Near perfect Froome claims fourth Tour de France title
The Briton suffered a few hiccups but was always in control over the three-week race thanks to his excellent team mates who sheltered him when it mattered.
PARIS - Chris Froome put on a near-perfect performance to claim his fourth Tour de France and move within one title of cycling’s greatest on Sunday as Team Sky tightened their grip on the classic race.
The Briton suffered a few hiccups but was always in control over the three-week race thanks to his excellent team mates who sheltered him when it mattered, leaving the lanky rider to make the difference in the time trials.
Sky, who have the biggest budget of the peloton, have now snatched five of the last six titles and came within a whisker of placing two riders on the podium as Spain’s Mikel Landa missed out on the top three by one second, according to provisional timings.
Froome is now one title behind Belgian Eddy Merckx, Spain’s Miguel Indurain and French duo Jacques Anquetil and Bernard Hinault.
He is the first to win three consecutive titles since Indurain, who prevailed from 1991-95. The disgraced Lance Armstrong’s seven titles since then have been erased from the record book.
Colombian Rigoberto Uran finished second overall, 54 seconds behind, and France’s Romain Bardet, runner-up last year, was third, 2:20 off the pace after both riders lost time to Froome in Saturday’s final time trial.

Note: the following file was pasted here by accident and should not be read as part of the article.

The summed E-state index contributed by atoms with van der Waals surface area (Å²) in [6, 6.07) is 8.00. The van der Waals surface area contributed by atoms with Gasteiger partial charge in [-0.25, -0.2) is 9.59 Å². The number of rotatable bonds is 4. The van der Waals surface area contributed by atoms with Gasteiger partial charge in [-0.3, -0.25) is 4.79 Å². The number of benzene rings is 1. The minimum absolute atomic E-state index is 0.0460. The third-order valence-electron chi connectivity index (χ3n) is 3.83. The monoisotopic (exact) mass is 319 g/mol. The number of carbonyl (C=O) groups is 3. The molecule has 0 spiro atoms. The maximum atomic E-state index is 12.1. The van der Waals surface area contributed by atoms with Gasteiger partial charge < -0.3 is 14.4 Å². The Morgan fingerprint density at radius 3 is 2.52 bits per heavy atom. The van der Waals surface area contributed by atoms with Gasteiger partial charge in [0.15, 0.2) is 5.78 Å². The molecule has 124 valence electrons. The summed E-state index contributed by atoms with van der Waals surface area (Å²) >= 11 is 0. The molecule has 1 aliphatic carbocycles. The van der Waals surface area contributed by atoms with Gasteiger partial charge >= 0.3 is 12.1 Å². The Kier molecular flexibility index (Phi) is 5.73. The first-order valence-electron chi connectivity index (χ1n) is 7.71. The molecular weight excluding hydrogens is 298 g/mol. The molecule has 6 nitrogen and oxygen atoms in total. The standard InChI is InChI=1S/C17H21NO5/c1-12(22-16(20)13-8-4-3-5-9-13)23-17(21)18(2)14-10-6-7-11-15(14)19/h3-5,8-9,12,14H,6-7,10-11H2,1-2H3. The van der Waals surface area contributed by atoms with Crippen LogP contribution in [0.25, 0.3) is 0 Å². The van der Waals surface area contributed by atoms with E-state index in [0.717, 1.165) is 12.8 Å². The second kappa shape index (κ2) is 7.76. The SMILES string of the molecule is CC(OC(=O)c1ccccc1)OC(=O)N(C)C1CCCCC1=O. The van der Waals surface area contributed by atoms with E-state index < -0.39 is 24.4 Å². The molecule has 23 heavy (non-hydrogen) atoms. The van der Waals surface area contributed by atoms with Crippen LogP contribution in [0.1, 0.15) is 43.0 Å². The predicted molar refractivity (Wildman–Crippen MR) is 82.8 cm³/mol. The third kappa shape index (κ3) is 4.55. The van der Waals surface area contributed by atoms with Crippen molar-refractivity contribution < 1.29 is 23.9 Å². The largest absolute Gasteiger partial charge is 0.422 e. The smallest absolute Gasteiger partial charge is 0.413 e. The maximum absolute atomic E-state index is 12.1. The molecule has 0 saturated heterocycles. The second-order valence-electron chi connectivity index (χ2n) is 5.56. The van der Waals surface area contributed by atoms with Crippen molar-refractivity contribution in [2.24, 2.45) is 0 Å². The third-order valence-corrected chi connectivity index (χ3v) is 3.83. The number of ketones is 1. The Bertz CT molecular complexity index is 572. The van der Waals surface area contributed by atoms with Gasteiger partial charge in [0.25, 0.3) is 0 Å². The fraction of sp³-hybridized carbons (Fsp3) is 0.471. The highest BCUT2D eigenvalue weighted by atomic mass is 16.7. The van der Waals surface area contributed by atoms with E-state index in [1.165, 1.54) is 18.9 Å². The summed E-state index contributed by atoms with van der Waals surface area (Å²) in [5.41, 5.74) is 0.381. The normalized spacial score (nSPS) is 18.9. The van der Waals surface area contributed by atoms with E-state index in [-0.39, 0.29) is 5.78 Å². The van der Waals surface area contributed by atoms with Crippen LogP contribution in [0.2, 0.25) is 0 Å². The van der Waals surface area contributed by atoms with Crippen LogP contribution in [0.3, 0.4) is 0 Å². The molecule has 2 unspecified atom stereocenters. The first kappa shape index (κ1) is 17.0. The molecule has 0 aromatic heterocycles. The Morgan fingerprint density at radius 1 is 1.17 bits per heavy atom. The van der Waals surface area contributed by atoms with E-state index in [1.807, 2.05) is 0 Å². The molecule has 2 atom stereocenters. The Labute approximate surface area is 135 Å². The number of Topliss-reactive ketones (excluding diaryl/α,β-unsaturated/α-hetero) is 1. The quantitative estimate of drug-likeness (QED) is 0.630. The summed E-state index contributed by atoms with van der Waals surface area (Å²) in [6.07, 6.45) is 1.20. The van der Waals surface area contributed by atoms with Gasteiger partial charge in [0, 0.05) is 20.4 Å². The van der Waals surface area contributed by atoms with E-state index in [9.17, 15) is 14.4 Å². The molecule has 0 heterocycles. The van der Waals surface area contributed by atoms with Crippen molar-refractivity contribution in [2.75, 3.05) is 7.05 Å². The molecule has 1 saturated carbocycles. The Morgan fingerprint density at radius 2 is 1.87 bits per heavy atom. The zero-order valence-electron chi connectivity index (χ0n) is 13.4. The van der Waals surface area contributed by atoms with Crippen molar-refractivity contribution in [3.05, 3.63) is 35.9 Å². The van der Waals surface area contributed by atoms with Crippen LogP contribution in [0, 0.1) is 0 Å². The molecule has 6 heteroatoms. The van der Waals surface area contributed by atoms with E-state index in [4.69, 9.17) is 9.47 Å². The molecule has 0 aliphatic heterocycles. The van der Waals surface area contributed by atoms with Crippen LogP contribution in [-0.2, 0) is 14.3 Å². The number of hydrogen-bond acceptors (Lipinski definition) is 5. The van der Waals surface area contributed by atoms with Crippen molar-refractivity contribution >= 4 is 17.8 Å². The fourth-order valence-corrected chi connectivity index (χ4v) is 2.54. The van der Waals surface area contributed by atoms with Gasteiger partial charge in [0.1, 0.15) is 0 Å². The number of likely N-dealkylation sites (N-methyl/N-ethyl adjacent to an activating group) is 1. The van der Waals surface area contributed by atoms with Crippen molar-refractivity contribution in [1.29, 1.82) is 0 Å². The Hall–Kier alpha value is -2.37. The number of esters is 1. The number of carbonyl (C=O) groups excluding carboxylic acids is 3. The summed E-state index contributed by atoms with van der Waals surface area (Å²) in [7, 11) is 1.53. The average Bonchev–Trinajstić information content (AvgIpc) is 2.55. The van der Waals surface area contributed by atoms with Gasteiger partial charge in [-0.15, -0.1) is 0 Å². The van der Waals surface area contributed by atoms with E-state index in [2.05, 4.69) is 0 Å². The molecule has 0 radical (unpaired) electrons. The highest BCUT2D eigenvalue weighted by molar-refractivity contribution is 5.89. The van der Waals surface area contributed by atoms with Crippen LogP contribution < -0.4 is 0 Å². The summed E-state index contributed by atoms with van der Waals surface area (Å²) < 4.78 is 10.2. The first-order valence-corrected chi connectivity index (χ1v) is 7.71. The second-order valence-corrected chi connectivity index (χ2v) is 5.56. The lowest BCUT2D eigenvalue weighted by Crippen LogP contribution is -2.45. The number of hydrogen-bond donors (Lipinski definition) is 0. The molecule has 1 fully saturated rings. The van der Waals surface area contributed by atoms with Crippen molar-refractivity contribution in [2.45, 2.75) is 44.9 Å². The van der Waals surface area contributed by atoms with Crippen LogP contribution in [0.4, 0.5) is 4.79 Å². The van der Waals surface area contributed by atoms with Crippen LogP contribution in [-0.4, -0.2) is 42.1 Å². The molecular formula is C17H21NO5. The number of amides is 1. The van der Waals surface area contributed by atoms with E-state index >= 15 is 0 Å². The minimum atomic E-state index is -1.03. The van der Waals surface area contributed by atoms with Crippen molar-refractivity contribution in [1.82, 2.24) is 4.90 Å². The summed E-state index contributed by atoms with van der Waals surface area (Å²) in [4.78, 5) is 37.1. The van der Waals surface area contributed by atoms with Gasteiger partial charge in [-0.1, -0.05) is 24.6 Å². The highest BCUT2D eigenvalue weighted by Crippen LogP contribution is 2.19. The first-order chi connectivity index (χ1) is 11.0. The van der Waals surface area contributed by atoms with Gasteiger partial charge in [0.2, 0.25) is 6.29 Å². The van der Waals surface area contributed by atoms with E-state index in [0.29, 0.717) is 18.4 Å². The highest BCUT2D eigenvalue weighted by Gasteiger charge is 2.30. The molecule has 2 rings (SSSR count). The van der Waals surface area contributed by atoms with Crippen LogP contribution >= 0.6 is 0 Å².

Sunday’s largely processional stage from Montgeron - where the first Tour started in 1903 - to the Champs Elysees in Paris was won by Dutchman Dylan Groenewegen in a bunch sprint.
The 103-km ride was the occasion for Froome to sip rose Champagne with his team mates as the race began only when the peloton, who went through the Grand Palais, reached the Champs Elysees.
Froome suffered two mechanical problems at key points in the race but his rivals failed to take full advantage of the failures.
In the ninth stage, they waited for him after Fabio Aru attacked near the top of the final climb, and his main rivals did not go for the throat a week later after the Briton broke a spoke on his rear wheel and found himself trailing by 45 seconds.
He was beaten in a brutal uphill finish in Peyragudes as the 26-year-old Bardet won the stage, showing he has the potential to win the Tour.
Bardet and the other overall contenders were too weak in the time trials, however. Froome was well aware of that and he took few risks, knowing he would settle the score on a penultimate day in Marseille.
France had a great Tour with five stage wins, including a double by Warren Barguil, who won the polka dot jersey for the mountains classification and emerged as a popular figure, bringing back memories of Richard Virenque.
Australian Michael Matthews’s versatility earned him the green jersey for the points classification, helped by the fact that world champion Peter Sagan was kicked out of the race after elbowing Mark Cavendish in a sprint finish.
Britain’s Simon Yates won the white jersey for the best under-25 rider after finishing seventh overall, one year after his twin brother Adam achieved the same feat.